|This article does not cite any references or sources. (December 2009)|
Christiana Hundred is the name of an unincorporated subdivision of New Castle County, Delaware. Hundreds were once used as a basis for representation in the Delaware General Assembly, and while their names still appear on all real estate transactions, they presently have no meaningful use or purpose except as a geographical point of reference.
Boundaries and Formation
Christiana Hundred is that portion of New Castle County that lies north of the Christiana River and White Clay Creek, west of the Brandywine Creek and east of the Red Clay Creek, excepting that portion in the southeast included in Wilmington Hundred. Its northern boundary follows a portion of the 12 mile arc drawn around the town of New Castle. It was one of the original hundreds in Delaware created in 1682 and was named for the Christiana River that flows along its southern boundary. When created it included the some of the area now in Mill Creek Hundred, White Clay Hundred, and Pencader Hundred, all of which were split off in 1710. It also included much of the area now in Wilmington Hundred, which was split off 1833.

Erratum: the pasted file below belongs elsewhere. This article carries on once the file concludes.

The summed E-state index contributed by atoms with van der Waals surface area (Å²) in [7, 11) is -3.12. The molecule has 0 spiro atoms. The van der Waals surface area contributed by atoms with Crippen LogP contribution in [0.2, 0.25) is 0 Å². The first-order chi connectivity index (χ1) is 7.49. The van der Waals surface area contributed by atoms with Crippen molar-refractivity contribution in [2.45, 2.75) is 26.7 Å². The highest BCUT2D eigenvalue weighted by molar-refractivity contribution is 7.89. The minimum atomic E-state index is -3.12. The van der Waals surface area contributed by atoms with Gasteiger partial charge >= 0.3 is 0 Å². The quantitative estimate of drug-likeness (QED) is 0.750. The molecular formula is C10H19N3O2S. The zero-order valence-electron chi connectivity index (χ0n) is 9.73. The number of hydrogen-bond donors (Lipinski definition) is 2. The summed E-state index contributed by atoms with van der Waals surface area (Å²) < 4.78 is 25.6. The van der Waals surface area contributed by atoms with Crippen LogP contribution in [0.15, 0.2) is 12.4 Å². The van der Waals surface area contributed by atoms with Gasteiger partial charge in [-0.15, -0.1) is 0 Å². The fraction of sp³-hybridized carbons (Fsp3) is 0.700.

While the northern half of the hundred remains the wooded and semi-rural “Chateaux country” of country estates and expensive developments, the southern half is completely urban and suburban with almost continuous industrial, commercial and residential development. The southeastern portion was built out early in the twentieth century with the remainder in the decades following World War II. The towns of Elsmere and Newport, and Greenville Census Designated Places (CDP), and the community of Centreville are in Christiana Hundred.
Important geographical features, in addition to the Christiana River, White Clay Creek, Red Clay Creek, and Brandywine Creek, include the Hoopes Reservoir. It is mostly in the piedmont region, but the southern portion is below the eastern fall line and on the coastal plain.
Important roads include portions of Interstate 95, Centre Road (Delaware Route 141), Kennett Pike (Delaware Route 52), Montchanin Road (Delaware Route 100), Lancaster Pike (Delaware Route 48), the Kirkwood Highway (Delaware Route 2), and the old main highway between Wilmington and Baltimore, now Maryland Avenue and its extension, Newport-Stanton Pike (Delaware Route 4). A portion of the Philadelphia, Wilmington and Baltimore Railroad, subsequently the main north-south line of the Pennsylvania Railroad, now Amtrak, crosses through Newport, and a portion of the old Baltimore and Ohio Railroad, now CSX Transportation crosses through Elsmere. The Penn Eastern Railroad runs from Elsmere generally along Montchanin Road and the Wilmington and Western Railroad runs along Red Clay Creek.